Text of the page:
The Department of Energy has launched a $1 billion clean-hydrogen initiative aimed at convincing producers of the fuel that there will be buyers, according to E&E News’ ENERGYWIRE (subscription).
What’s going on: Energy Secretary Jennifer Granholm said that the program seeks “to help our private sector partners address bottlenecks and other project impediments—helping industry unlock the full potential of this incredibly versatile energy resource and supporting the long-term success of the H2Hubs,” according to the piece.
How it could work: While initiative details will be released “at a later date,” the agency—which will start its search this summer or fall for an outside entity to implement the program—said there were several possible ways for the money to be spent, including the following:
- Pay-for-difference: “The DOE could sign ‘pay-for-difference’ contracts that guarantee a specified price for low-carbon hydrogen,” and if the producer cannot sell to a buyer at that price, the government would pay the difference.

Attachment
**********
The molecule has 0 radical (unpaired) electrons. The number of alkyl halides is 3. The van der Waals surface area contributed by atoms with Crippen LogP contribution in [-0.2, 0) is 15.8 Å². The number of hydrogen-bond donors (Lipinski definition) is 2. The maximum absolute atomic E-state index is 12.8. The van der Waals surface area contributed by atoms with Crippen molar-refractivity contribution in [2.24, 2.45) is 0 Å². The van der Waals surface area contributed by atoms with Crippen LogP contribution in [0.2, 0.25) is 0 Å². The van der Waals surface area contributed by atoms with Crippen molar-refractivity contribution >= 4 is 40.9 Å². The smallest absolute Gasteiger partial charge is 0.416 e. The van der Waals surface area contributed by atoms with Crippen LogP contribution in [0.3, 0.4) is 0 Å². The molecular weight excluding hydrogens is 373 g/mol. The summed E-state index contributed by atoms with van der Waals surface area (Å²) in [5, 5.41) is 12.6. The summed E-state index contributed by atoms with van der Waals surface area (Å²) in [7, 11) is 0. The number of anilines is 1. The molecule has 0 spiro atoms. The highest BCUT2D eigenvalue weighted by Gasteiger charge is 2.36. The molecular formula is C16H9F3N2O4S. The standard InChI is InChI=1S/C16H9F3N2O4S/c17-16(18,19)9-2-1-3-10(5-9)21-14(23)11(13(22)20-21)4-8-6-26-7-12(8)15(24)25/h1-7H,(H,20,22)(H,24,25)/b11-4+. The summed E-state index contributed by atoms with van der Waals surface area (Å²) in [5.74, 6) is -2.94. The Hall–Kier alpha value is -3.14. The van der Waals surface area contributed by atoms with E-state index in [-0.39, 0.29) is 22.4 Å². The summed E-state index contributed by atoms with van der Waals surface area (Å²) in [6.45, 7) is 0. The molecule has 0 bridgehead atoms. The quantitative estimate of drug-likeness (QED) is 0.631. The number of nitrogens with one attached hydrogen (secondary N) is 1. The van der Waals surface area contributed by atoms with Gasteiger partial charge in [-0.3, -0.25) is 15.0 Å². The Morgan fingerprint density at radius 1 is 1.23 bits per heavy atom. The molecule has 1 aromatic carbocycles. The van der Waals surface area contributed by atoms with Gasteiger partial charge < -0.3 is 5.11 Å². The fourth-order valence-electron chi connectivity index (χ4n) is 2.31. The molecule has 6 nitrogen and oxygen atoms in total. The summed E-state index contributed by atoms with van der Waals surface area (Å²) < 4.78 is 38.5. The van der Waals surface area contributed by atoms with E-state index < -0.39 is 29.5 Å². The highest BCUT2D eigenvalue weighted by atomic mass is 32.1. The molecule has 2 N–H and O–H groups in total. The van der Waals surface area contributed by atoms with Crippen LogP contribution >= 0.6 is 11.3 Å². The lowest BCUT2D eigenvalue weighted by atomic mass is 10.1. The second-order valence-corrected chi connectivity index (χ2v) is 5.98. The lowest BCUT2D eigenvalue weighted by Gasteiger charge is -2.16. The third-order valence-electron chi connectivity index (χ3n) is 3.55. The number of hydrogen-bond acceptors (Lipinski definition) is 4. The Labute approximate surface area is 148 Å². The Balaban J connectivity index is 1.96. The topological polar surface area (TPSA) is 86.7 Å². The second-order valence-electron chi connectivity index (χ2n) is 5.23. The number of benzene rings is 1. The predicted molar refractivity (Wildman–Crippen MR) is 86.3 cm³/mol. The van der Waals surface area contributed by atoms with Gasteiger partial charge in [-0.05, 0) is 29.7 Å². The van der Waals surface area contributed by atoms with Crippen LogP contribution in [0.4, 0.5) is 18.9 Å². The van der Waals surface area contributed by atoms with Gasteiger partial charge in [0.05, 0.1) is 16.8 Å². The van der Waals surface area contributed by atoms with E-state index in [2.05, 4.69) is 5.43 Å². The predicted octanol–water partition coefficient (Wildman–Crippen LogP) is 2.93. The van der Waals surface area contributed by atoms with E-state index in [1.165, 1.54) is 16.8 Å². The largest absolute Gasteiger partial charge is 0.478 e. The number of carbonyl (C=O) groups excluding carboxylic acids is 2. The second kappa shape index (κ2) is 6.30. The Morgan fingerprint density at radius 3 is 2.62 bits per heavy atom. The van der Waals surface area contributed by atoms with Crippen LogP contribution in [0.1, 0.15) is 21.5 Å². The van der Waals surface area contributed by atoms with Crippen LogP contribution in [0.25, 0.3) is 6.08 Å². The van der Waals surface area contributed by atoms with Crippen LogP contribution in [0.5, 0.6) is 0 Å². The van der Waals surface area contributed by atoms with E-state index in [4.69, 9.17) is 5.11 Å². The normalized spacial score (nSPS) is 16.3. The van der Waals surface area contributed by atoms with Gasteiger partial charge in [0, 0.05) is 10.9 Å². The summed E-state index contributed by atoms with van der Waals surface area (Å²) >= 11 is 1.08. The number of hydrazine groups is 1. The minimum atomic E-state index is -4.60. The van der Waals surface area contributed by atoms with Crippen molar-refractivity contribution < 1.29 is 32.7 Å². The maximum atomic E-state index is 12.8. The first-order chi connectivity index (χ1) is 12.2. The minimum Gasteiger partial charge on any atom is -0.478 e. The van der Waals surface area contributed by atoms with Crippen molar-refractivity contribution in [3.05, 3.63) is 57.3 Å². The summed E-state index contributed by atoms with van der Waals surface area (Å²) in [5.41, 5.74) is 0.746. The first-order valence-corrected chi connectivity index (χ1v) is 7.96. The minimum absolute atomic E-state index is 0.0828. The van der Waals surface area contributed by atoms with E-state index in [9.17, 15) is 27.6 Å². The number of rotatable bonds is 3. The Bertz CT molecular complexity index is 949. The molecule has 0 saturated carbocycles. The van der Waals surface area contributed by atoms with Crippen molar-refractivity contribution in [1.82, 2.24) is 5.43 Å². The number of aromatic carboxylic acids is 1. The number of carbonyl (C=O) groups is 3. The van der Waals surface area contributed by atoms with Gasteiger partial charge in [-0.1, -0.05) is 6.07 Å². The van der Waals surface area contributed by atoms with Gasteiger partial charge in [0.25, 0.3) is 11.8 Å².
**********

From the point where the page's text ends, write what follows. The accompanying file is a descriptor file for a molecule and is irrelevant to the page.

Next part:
- Fixed-level support: “Alternatively, DOE could offer a fixed level of support for sales of low-carbon hydrogen or simply fund feasibility studies for potential hydrogen buyers who are unsure if it would be suitable for them.”
Challenges ahead: The lack of guaranteed buyers for low-carbon hydrogen is probably the largest single obstacle in the way of the burgeoning industry, a source told the news outlet.
- What’s more, retrofitting facilities to use hydrogen can be complicated for many companies.
- To help in that effort, the DOE last year said it would award as much as $7 billion for hydrogen “hubs,” clusters of local clean-hydrogen storage, transportation and consumption.